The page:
Tomorrowland

What Ganacci’s Critics Tell Us About the State of EDM [Opinion]

The views expressed in this article are the author's own and do not necessarily represent the views of Dance Music Northwest or its leadership.

Cultural stigmas plague EDM in America since the underground raves became a stateside phenomenon, migrating from its European roots. The genre’s repetitive nature and close associations with drugs historically restricted EDM’s growth. Recent criticisms of Salvatore Ganacci’s set at Tomorrowland serve as a reminder that these stigmas are still alive and well today, despite a boom for the industry. In particular, an unflattering article published by VICE forces us to come to grips with the current state of EDM in American culture.

VICE’s article focuses on a highlight reel of Ganacci’s set that went viral on social media. The footage shows Ganacci running wild, twerking, talking over the microphone, and generally enjoying his own set; VICE paints the set as a “shitshow,” which would seem to be the case based throughout the collection and parts of the set. An Earmilk article points out that a quick scan of footage of the full set shows Ganacci DJing during the setdespite VICE’s claims that he “wasn’t even trying to transition between tracks.”

Arguably, the VICE article draws on longstanding EDM stereotypes to create an enticing read for those who already viewed the video and formed a negative opinion based on Ganacci’s set. By painting Ganacci as the face of Tomorrowland and aiming that it’s only for wild antics and no “real” music-making, VICE and other media outlets actively work against legitimizing the genre, which has grown tremendously in both purpose and construction in the past few decades.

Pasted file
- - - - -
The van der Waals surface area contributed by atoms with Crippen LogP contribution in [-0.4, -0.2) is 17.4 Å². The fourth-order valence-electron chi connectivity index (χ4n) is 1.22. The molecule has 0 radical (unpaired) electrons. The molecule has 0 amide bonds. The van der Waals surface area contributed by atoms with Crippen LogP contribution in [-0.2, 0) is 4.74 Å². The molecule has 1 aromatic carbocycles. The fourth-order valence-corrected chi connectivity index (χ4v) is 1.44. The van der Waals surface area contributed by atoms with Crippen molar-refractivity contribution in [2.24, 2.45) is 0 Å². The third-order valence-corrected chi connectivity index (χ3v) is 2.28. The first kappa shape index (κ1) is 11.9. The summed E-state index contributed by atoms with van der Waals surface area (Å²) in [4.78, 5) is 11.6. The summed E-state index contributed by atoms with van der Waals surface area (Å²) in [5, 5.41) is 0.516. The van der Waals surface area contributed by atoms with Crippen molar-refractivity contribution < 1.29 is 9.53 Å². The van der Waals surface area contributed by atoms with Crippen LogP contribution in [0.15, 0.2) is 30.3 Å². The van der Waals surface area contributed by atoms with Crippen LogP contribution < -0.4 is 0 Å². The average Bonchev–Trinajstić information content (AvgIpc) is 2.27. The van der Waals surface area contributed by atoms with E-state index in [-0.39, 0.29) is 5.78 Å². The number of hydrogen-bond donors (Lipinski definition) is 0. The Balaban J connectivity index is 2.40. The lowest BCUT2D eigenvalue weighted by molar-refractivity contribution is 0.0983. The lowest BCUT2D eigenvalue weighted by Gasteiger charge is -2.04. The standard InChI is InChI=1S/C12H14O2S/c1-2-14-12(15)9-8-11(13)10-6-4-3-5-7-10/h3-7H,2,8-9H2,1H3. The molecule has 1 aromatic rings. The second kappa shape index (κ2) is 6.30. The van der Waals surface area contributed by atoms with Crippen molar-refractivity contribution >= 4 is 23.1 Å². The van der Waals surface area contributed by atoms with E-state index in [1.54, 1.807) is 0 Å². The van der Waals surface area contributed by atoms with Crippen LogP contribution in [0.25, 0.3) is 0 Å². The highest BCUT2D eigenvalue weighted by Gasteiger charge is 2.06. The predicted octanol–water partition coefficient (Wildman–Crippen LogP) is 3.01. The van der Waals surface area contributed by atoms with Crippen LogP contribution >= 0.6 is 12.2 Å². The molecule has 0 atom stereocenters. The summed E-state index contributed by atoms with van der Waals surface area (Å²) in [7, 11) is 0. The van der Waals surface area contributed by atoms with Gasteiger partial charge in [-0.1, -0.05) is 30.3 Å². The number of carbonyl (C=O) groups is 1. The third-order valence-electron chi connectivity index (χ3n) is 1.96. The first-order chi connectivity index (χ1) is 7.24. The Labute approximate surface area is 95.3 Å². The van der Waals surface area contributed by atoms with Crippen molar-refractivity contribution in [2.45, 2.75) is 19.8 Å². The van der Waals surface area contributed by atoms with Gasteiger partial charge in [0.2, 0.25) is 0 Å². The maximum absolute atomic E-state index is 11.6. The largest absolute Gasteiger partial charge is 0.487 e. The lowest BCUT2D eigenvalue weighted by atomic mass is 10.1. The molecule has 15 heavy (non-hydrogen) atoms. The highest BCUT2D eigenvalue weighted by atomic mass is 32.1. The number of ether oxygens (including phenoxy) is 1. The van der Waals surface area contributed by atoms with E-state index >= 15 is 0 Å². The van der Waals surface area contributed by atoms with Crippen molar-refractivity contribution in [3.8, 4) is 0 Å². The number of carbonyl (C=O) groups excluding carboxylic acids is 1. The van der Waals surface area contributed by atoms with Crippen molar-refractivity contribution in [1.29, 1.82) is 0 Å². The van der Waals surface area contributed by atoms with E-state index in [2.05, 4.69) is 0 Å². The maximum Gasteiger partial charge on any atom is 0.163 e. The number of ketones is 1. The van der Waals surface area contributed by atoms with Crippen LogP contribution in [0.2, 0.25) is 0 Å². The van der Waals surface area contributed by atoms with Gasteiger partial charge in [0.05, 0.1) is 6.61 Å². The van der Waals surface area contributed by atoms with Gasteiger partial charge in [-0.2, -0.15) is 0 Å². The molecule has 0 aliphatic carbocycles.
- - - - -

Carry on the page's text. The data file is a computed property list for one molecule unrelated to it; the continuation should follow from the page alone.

Ganacci’s antics can certainly be viewed as obnoxious, unnecessary, and a sign that artists need to rely on cheap tricks to succeed, but buying into that opinion for the genre entirely is the easy way out. Pretending that Ganacci’s hour-long performance is representative of the entirety of Tomorrowland or the industry as a whole is ludicrous, which leads to the harmful stereotypes that plague the “dance music enthusiast,” as outlined by Earmilk.

Unfortunately, perpetuating this stereotype only hurts the community at large. Painting ravers as mindless partiers looking for cheap entertainment is propaganda that feeds into narratives that often prevent effective harm reduction services from major events stateside. These narratives directly lead to the success of the Illicit Drug Act (the current replacement of the 2003 RAVE act), preventing venues, production companies, and other groups from actively improving the EDM community. They also lead to the addition of new community members with ill intent, who don’t understand the core values of many rave veterans.

Though Ganacci’s short reel of performance antics may outwardly give major festivals and the genre at large a bad name, it’s actually our own perpetuation of this criticism that works against our own goals. Our efforts for the improvement of our community would be better spent highlighting groundbreaking innovations, creating positive experiences, and fighting for stronger harm reduction services. Shifting our focus from the “decline” of the dance music scene to making changes, and reflecting that focus outwards, will yield more positive effects in the long-run.

What do you think Ganacci’s set tells us about the state of dance music? Let us know in the comments!